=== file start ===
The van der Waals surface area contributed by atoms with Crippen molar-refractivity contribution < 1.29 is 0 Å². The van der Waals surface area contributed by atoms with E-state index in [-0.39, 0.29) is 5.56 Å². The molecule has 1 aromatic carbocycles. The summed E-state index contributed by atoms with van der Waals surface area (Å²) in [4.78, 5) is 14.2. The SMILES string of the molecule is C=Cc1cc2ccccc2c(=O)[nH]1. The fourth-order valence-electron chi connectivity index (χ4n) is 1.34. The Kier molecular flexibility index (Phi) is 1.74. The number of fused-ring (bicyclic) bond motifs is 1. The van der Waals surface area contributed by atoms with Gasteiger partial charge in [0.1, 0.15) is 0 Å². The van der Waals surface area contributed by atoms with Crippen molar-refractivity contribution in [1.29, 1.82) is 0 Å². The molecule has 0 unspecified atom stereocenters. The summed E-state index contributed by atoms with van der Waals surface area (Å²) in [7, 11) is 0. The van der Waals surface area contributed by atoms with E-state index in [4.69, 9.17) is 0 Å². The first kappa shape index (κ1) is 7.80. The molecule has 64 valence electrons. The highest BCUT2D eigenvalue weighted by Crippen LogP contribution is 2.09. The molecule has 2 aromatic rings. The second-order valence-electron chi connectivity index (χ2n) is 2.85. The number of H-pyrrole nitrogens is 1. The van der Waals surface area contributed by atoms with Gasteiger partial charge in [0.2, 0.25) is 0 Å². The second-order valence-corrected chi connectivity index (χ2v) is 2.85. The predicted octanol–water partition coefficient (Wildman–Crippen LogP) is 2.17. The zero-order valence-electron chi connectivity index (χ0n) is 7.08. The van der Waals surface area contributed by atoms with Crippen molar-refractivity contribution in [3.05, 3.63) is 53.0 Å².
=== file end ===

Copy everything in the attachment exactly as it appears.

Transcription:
The van der Waals surface area contributed by atoms with Crippen molar-refractivity contribution < 1.29 is 0 Å². The van der Waals surface area contributed by atoms with E-state index in [-0.39, 0.29) is 5.56 Å². The molecule has 1 aromatic carbocycles. The summed E-state index contributed by atoms with van der Waals surface area (Å²) in [4.78, 5) is 14.2. The SMILES string of the molecule is C=Cc1cc2ccccc2c(=O)[nH]1. The fourth-order valence-electron chi connectivity index (χ4n) is 1.34. The Kier molecular flexibility index (Phi) is 1.74. The number of fused-ring (bicyclic) bond motifs is 1. The van der Waals surface area contributed by atoms with Gasteiger partial charge in [0.1, 0.15) is 0 Å². The van der Waals surface area contributed by atoms with Crippen molar-refractivity contribution in [1.29, 1.82) is 0 Å². The molecule has 0 unspecified atom stereocenters. The summed E-state index contributed by atoms with van der Waals surface area (Å²) in [7, 11) is 0. The van der Waals surface area contributed by atoms with E-state index in [4.69, 9.17) is 0 Å². The first kappa shape index (κ1) is 7.80. The molecule has 64 valence electrons. The highest BCUT2D eigenvalue weighted by Crippen LogP contribution is 2.09. The molecule has 2 aromatic rings. The second-order valence-electron chi connectivity index (χ2n) is 2.85. The number of H-pyrrole nitrogens is 1. The van der Waals surface area contributed by atoms with Gasteiger partial charge in [0.2, 0.25) is 0 Å². The second-order valence-corrected chi connectivity index (χ2v) is 2.85. The predicted octanol–water partition coefficient (Wildman–Crippen LogP) is 2.17. The zero-order valence-electron chi connectivity index (χ0n) is 7.08. The van der Waals surface area contributed by atoms with Crippen molar-refractivity contribution in [3.05, 3.63) is 53.0 Å².